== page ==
Food Security Outlook for Central America and the Caribbean, February to September 2022 – Honduras

Abnormally high prices continue to negatively impact household food access across the region

Key messages

  • In Central America, high prices are limiting food access and leading to Stressed (IPC Phase 2) outcomes for most poor rural households. Outcomes of the crisis (IPC Phase 3) are expected for the poorest households in the Honduran and Guatemalan Dry Corridor – who suffered significant agricultural losses in 2021 – as well as poor households affected by Hurricanes Eta and Iota – who have yet to recover their livelihoods. These households are highly market-dependent, with no savings and atypical debts, and are likely to employ various unsustainable coping strategies as the lean season progresses.

  • Significant increases in the price of fuel in the region have led to higher prices for transport, food and other basic commodities. This worsens already above-average food prices as a result of agricultural losses in the primera and postrera seasons of 2021 and has limited improvements throughout the season of high demand for agricultural labour. Markets, however, remain well stocked with local and imported staples, as formal and informal trade from Mexico has remained steady.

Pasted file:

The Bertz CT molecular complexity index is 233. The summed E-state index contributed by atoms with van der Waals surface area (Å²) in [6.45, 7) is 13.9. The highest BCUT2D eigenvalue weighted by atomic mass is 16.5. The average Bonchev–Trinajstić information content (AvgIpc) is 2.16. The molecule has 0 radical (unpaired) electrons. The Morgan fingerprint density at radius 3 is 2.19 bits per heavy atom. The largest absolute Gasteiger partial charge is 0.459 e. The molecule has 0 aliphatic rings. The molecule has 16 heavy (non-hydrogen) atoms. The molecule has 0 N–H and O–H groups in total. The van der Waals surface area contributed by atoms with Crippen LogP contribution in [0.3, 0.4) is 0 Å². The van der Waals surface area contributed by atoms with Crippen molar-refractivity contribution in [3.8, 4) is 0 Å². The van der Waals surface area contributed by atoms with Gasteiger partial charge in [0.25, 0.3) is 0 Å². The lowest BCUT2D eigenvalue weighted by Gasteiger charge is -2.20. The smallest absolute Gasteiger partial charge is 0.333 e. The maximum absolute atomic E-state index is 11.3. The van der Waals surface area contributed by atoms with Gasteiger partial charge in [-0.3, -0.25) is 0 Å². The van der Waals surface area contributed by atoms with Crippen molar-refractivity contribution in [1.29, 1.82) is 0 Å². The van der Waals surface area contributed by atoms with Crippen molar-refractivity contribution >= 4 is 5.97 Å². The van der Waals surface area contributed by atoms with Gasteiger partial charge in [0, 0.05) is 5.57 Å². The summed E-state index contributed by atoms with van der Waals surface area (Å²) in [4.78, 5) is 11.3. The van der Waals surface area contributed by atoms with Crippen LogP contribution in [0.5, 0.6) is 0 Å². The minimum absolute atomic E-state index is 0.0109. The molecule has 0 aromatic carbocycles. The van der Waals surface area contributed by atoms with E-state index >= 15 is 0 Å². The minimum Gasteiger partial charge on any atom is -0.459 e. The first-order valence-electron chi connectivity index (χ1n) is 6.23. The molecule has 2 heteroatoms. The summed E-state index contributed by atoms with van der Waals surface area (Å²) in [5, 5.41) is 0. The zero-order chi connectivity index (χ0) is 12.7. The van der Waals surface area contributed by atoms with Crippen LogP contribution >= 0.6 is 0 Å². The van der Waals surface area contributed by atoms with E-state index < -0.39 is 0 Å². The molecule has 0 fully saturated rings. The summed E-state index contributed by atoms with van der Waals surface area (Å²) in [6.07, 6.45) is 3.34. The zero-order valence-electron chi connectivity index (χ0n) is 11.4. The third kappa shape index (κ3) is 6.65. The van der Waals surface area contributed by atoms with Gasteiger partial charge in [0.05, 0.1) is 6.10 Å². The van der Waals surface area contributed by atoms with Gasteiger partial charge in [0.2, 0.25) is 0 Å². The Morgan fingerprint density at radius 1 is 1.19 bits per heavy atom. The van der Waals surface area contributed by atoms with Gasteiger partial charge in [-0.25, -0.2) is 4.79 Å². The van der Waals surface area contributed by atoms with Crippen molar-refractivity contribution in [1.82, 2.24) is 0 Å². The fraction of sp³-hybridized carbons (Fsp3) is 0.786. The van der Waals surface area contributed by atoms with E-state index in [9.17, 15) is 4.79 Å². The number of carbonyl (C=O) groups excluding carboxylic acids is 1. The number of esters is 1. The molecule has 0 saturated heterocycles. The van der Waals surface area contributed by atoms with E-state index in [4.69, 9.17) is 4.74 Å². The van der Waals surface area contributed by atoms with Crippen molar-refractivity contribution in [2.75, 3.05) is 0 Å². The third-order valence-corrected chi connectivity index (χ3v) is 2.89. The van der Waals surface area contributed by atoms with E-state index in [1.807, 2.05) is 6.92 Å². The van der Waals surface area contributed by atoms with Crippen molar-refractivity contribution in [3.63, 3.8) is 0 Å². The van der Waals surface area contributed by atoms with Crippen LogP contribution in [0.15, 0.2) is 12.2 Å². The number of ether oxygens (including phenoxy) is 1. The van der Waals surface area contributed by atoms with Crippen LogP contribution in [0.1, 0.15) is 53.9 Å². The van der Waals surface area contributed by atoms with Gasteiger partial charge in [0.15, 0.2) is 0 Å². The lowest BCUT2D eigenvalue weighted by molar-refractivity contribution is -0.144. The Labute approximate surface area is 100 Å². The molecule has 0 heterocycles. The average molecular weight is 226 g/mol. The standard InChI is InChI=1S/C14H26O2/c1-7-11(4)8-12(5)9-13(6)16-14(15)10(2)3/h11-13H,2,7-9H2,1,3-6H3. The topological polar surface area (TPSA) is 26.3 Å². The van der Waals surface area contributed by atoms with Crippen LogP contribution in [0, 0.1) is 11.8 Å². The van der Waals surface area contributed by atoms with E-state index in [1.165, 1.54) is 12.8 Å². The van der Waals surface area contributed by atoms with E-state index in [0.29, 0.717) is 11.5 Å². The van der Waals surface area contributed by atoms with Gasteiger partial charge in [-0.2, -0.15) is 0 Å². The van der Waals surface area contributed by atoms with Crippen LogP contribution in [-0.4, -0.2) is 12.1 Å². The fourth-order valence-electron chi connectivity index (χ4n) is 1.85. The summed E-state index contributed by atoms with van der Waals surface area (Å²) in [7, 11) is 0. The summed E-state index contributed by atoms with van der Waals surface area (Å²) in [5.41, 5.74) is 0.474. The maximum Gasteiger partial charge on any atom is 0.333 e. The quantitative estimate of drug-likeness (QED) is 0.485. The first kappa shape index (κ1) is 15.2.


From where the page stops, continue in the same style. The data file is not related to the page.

• The apante/postrera tardía season should be average. At the same time, weather forecasts indicate a normal start to the next rainy season for most of the region and accumulated rainfall within normal parameters. This will favor the development of primera 2022 crops. However, high prices of agricultural inputs are likely to encourage farmers to reduce the area cultivated, thus limiting the demand for agricultural labor and overall production.

  • In Haiti, declining incomes and continued disruptions to livelihood activities have reduced poor households’ access to food, particularly in neighborhoods affected by gang violence in Port-au-Prince, areas suffering from the impacts residuals from the 2021 earthquake, as well as those in the dry regions of the country most vulnerable to climate and price shocks. These areas are expected to experience Crisis (IPC Phase 3) outcomes, while others will remain Stressed (IPC Phase 2).

  • Markets are well supplied with local and imported produce, despite short-cycle winter harvests likely to be below average. Near-average conditions allow land preparation for the spring agricultural season, particularly in the South, which should improve agricultural labor opportunities and income potential for rural households. However, sporadic food insecurity and shortages in the capital, high staple food and transport prices, and the continued depreciation of the Haitian gourde are reducing household purchasing power and access to food through market purchases.

Michael M. Tomlin